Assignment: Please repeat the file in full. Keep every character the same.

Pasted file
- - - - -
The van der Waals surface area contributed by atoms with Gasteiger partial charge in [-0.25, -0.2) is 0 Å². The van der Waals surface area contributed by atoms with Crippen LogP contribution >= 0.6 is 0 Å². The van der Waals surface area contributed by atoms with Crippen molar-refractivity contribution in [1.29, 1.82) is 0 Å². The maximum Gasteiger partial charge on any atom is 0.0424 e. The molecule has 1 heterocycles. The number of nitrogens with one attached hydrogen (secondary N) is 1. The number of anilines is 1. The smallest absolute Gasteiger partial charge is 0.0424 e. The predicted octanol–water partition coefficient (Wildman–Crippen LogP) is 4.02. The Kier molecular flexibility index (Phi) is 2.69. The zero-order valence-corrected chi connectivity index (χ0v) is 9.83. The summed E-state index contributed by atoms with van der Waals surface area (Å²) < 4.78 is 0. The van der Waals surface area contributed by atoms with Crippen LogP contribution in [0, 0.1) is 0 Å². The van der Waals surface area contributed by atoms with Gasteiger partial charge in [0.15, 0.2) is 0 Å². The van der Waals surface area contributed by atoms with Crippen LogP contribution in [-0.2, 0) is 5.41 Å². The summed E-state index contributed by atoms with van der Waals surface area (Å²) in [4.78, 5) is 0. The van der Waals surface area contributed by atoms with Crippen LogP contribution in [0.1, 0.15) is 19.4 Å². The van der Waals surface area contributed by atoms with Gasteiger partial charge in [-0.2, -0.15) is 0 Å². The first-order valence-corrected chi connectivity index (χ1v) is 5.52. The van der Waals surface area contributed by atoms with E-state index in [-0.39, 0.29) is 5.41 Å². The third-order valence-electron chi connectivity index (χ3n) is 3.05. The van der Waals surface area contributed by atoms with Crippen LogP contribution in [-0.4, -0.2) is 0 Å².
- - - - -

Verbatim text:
The van der Waals surface area contributed by atoms with Gasteiger partial charge in [-0.25, -0.2) is 0 Å². The van der Waals surface area contributed by atoms with Crippen LogP contribution >= 0.6 is 0 Å². The van der Waals surface area contributed by atoms with Crippen molar-refractivity contribution in [1.29, 1.82) is 0 Å². The maximum Gasteiger partial charge on any atom is 0.0424 e. The molecule has 1 heterocycles. The number of nitrogens with one attached hydrogen (secondary N) is 1. The number of anilines is 1. The smallest absolute Gasteiger partial charge is 0.0424 e. The predicted octanol–water partition coefficient (Wildman–Crippen LogP) is 4.02. The Kier molecular flexibility index (Phi) is 2.69. The zero-order valence-corrected chi connectivity index (χ0v) is 9.83. The summed E-state index contributed by atoms with van der Waals surface area (Å²) < 4.78 is 0. The van der Waals surface area contributed by atoms with Crippen LogP contribution in [0, 0.1) is 0 Å². The van der Waals surface area contributed by atoms with Gasteiger partial charge in [0.15, 0.2) is 0 Å². The van der Waals surface area contributed by atoms with Crippen LogP contribution in [-0.2, 0) is 5.41 Å². The summed E-state index contributed by atoms with van der Waals surface area (Å²) in [4.78, 5) is 0. The van der Waals surface area contributed by atoms with Crippen LogP contribution in [0.1, 0.15) is 19.4 Å². The van der Waals surface area contributed by atoms with Gasteiger partial charge in [-0.2, -0.15) is 0 Å². The first-order valence-corrected chi connectivity index (χ1v) is 5.52. The van der Waals surface area contributed by atoms with E-state index in [-0.39, 0.29) is 5.41 Å². The third-order valence-electron chi connectivity index (χ3n) is 3.05. The van der Waals surface area contributed by atoms with Crippen LogP contribution in [-0.4, -0.2) is 0 Å².